“The results are a major leap forward since the presence of a cosmic dark matter web that extends over such large distances has never been observed before,” says Ludovic Van Waerbeke, an assistant professor in the Dept. of Physics and Astronomy.
To glimpse the unseen structures, the team of French and Canadian scientists “X-rayed” the dark matter, an invisible web that makes up more than 80 per cent of the mass of the universe.
The team used a recently developed technique called “weak gravitational lensing,” which is similar to taking an X-ray of the body to reveal the underlying skeleton. The study relied on data gathered from the world’s largest digital camera.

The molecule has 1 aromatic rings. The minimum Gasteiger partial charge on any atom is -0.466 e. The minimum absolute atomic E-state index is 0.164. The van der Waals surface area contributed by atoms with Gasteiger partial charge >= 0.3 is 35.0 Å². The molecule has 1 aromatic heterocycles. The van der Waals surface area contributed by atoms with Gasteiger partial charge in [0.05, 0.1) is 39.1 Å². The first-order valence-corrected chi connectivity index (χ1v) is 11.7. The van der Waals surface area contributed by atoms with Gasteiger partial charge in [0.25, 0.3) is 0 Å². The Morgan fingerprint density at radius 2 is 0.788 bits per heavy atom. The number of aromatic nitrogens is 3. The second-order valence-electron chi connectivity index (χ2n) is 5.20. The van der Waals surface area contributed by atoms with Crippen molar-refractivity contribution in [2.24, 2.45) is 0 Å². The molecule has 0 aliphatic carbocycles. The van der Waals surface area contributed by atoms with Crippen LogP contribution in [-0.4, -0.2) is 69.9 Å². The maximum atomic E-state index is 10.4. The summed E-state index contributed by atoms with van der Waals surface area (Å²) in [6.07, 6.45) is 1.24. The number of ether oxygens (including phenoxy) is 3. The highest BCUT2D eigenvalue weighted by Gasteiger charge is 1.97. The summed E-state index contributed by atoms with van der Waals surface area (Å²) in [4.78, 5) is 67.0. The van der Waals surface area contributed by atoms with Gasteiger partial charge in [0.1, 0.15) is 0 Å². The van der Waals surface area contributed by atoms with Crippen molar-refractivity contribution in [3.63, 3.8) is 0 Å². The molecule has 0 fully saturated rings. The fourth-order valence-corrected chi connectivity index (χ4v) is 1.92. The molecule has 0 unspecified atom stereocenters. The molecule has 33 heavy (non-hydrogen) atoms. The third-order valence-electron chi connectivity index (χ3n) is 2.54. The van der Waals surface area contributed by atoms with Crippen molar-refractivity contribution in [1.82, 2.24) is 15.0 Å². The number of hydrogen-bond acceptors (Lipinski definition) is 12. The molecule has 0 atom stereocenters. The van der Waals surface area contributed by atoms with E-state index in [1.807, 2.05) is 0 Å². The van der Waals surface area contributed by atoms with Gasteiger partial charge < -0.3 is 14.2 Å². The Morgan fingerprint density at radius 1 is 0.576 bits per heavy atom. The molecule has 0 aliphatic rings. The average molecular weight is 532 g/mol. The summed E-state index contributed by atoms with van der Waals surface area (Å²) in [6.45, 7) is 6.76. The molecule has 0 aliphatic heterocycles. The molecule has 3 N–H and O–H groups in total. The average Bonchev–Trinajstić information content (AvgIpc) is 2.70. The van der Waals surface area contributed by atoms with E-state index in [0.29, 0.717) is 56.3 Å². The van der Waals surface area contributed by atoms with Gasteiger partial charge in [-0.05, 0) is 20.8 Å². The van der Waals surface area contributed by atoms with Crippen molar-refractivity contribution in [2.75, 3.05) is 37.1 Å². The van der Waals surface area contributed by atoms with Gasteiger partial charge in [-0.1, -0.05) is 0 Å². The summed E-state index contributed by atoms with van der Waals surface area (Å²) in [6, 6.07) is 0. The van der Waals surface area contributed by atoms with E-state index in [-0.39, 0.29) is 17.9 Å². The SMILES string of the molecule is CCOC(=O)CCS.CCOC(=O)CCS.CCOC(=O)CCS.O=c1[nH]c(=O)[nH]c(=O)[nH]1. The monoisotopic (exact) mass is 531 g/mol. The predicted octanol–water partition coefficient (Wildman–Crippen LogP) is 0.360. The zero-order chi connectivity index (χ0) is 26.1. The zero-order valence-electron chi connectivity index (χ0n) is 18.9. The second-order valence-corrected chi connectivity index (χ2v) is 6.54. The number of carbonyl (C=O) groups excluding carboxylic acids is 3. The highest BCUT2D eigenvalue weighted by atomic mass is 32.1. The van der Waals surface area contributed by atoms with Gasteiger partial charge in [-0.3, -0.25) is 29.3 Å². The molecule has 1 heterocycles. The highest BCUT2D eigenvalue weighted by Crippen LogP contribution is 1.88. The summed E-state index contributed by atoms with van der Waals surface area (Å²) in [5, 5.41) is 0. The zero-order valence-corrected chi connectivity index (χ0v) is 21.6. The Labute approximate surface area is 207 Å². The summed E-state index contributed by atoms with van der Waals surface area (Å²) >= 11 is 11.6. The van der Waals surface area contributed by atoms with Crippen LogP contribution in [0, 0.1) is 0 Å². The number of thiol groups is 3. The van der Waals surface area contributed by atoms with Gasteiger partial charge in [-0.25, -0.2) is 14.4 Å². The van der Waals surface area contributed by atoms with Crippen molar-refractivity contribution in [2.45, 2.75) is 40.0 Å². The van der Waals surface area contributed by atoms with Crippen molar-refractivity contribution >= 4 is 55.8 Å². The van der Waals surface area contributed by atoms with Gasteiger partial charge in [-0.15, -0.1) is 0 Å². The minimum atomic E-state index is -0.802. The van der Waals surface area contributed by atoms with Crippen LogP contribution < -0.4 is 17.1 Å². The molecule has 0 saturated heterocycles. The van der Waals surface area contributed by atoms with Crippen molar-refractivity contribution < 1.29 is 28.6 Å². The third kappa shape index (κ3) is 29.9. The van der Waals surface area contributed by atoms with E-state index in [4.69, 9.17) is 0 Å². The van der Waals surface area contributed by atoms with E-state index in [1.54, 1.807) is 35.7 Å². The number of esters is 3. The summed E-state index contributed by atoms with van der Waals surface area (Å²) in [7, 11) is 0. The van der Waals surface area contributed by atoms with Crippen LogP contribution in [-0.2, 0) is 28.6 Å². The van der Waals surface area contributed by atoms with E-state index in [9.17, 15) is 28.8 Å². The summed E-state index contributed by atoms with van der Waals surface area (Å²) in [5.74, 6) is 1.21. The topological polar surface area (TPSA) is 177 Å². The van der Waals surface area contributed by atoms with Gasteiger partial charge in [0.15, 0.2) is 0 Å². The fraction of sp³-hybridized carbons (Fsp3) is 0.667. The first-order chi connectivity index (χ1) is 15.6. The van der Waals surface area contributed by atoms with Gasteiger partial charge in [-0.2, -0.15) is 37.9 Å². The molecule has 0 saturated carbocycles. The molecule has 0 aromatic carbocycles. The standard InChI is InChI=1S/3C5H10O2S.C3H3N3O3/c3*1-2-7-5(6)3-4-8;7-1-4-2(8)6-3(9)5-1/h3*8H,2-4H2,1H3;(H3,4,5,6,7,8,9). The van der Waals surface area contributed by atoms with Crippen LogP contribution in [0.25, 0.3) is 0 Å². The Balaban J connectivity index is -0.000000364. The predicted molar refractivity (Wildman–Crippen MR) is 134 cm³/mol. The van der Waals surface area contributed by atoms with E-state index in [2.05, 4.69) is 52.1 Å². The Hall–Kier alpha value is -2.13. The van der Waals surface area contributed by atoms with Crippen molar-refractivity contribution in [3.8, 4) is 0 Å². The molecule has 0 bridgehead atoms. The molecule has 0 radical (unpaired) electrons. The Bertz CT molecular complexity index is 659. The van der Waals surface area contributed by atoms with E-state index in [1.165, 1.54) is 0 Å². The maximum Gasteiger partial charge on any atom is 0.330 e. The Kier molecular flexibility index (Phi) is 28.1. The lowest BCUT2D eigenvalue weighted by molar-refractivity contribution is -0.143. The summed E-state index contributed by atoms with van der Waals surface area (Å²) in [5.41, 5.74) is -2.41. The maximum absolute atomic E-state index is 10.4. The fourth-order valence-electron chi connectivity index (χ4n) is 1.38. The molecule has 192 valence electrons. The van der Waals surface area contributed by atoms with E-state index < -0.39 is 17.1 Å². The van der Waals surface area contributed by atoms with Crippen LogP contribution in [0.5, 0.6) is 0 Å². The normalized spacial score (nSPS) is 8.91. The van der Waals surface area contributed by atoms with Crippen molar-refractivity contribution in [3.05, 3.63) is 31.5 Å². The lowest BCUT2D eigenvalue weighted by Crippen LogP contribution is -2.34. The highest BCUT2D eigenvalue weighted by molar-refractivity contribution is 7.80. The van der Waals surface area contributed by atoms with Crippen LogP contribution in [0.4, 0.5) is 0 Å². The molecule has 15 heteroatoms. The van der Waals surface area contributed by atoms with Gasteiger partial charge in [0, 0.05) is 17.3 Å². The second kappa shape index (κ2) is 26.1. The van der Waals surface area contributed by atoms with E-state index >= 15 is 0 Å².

“This new knowledge is crucial for us to understand the history and evolution of the cosmos,” says Van Waerbeke. “Such a tool will also enable us to glimpse a little more of the nature of dark matter.”
The astronomers observed how light from distant galaxies is bent and distorted by webs of dark matter as it travels toward Earth. They then mapped dark matter structures by measuring the distortions seen in these galaxy light patterns.
Lorraine Chan | EurekAlert!
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21.07.2017 | American Institute of Physics
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21.07.2017 | National Institutes of Natural Sciences
Physicists have developed a new technique that uses electrical voltages to control the electron spin on a chip. The newly-developed method provides protection from spin decay, meaning that the contained information can be maintained and transmitted over comparatively large distances, as has been demonstrated by a team from the University of Basel’s Department of Physics and the Swiss Nanoscience Institute. The results have been published in Physical Review X.
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